which were tough, but were fun and scary at the same time. I still remember the headless
armored guy with an axe, a fish like humanoid water monster, the five headed dragon,
but for me the most frightful one was the huge Chainsaw-wielding zombie. While the
boss fights would have been the apogee in the entire game, the human brain often tends
to forget the most facile, not only was House of the Dead gameplay intensive, it also had
an intimidating story line to it, which I reckon, a very few of us paid any attention to in our
childhood days. Even though the game might have been scary for some of us, it bears
some of the best gaming moments in our life.

The game was well received by the players; the enemy designs were very much more
interesting that the first one and lived upto the expectations of the players who welcomed it with open arms.

3. Wolfenstein 3D (1992)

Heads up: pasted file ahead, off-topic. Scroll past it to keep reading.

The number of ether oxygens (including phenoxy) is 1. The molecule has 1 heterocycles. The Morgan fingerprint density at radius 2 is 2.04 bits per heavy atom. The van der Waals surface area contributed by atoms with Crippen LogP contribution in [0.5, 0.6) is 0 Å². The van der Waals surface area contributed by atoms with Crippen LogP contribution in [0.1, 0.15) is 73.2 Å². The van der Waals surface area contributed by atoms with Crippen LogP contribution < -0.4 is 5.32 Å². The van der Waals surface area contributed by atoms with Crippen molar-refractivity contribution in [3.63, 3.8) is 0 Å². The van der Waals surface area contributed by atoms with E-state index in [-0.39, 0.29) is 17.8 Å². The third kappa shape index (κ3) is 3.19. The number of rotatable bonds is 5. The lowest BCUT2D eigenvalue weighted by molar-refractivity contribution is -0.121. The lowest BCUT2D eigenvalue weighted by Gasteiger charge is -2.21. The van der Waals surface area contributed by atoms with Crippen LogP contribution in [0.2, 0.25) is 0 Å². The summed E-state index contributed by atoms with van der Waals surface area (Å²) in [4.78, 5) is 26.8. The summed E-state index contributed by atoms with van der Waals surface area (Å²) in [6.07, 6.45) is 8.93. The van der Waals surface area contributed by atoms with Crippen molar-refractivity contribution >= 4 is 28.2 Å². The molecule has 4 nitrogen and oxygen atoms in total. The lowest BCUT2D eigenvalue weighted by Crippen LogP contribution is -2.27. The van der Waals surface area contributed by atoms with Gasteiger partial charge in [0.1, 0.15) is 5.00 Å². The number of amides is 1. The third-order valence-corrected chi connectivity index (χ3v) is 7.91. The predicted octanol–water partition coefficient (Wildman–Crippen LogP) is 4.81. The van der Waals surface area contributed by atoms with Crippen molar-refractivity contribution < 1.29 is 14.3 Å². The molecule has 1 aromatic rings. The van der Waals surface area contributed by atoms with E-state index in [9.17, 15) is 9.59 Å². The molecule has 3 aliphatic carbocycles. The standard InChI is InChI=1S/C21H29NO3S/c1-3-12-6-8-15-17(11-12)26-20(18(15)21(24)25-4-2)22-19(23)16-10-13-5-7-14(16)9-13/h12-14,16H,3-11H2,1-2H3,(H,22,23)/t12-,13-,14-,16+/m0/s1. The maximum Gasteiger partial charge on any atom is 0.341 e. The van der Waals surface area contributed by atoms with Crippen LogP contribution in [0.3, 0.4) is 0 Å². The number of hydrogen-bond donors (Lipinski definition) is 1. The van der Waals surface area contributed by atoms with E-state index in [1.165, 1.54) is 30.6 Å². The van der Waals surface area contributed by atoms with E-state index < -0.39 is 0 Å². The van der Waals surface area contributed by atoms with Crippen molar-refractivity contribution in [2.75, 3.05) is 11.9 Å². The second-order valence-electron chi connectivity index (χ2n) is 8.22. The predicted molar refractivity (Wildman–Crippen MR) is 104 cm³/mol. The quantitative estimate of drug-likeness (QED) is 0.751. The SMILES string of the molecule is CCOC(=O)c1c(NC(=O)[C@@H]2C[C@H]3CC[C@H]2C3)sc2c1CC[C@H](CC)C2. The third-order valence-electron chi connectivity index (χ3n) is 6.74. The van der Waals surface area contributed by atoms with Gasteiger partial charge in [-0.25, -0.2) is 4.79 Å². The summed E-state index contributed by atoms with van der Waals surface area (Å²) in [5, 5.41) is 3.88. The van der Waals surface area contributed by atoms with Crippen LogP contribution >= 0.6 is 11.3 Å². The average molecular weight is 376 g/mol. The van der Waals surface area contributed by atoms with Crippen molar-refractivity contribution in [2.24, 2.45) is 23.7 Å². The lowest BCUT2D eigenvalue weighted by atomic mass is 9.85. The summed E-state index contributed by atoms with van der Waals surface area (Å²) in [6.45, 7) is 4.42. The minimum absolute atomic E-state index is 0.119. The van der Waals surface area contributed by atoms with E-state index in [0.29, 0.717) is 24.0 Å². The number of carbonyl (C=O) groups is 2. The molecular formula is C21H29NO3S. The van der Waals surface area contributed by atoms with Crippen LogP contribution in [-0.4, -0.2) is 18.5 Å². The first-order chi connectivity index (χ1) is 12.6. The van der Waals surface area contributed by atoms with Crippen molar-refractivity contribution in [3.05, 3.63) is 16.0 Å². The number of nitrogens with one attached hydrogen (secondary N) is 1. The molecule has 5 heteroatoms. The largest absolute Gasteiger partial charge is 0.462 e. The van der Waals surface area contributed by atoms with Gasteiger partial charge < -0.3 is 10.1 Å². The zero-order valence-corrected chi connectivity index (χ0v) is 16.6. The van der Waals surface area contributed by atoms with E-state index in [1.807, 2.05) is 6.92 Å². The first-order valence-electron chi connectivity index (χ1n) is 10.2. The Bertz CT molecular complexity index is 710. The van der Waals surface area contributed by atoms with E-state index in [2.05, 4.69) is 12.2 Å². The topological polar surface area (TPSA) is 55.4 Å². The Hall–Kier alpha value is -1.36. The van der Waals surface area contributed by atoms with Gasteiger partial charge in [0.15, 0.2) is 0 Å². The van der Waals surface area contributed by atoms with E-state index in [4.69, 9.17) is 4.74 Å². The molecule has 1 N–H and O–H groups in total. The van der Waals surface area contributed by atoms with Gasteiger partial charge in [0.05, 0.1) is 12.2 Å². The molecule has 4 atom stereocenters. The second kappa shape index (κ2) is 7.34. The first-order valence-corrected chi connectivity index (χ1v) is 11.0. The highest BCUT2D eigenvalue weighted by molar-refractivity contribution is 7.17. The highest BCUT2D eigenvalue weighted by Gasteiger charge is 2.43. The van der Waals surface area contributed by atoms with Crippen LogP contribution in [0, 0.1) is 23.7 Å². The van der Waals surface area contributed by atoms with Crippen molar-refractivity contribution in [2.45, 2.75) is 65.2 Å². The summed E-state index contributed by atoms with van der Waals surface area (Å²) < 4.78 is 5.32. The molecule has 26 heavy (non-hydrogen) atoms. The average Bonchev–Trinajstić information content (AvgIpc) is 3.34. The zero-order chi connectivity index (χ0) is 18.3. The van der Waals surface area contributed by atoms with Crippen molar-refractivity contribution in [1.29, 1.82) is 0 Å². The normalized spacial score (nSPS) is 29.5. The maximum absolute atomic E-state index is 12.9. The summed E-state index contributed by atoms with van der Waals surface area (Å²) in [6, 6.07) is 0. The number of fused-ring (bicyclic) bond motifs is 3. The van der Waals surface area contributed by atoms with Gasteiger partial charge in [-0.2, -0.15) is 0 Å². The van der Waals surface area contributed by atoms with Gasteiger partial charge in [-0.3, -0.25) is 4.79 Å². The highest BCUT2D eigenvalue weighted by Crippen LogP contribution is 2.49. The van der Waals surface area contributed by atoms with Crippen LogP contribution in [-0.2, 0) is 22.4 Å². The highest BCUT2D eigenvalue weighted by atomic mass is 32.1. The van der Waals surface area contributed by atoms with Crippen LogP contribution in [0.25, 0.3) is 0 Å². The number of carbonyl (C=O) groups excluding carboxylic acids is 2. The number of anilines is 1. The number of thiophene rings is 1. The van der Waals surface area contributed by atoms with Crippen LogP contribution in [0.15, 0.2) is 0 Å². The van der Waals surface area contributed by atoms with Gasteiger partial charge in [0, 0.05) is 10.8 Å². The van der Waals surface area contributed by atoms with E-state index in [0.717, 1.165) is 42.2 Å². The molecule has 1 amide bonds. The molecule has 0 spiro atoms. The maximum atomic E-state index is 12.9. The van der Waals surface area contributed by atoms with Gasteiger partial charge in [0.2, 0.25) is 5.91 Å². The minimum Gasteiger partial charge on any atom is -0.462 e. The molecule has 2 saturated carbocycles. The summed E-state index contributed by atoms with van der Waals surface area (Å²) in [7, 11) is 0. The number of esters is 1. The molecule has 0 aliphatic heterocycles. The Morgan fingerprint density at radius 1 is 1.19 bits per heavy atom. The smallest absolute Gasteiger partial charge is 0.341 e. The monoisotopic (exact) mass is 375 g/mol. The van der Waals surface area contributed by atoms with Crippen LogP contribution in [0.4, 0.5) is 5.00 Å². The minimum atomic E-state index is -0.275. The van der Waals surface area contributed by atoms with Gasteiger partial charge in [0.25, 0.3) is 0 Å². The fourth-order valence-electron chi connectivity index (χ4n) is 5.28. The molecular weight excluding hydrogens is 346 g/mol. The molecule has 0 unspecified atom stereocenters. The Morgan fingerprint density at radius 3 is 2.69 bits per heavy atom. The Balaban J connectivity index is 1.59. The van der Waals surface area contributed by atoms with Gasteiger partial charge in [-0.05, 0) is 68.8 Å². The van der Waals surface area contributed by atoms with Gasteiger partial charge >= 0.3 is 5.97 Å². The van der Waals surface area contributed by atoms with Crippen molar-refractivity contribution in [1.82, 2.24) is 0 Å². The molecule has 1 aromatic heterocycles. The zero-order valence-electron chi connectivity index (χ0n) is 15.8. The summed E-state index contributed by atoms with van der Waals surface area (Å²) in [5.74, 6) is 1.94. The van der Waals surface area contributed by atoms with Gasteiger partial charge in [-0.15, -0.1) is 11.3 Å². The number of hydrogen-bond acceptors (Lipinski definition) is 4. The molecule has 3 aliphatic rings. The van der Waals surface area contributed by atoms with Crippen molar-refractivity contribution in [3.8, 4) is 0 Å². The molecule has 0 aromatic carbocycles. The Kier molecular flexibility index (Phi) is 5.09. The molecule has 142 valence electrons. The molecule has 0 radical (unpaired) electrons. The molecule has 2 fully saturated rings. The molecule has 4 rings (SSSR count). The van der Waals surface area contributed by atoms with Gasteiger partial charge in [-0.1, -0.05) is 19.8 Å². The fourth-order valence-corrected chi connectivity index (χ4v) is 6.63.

Even though some of you may not have played this game, the ones who have will never forget the amount of fun they had with it. Wolf 3D would be the first FPS game that I played in my life. The objective of the game was quite simple, the player was provided with a gun and with that they had pass through doors shooting Nazis. But something that made it even more interesting was the game's impeccable capability of throwing in a few surprises here and there; eventually you can find Nazis hiding behind doors waiting for you to step in and the second you do that you would get shot in the head. None the less, the AI was really well designed for its time.

Ironically the game developers of Wolfenstein had no clear expectations from the game, butthe game was a decisive success in the market and gained popularity in a very short span of time. Wolfenstein 3D won the 1993 "Best Action/Arcade Game" award at the Shareware Industry Awards. Being the first of its kind, Wolf 3D is the very reason First Person Shooters are a trending genre now-a-days.

2. Half-Life (1998)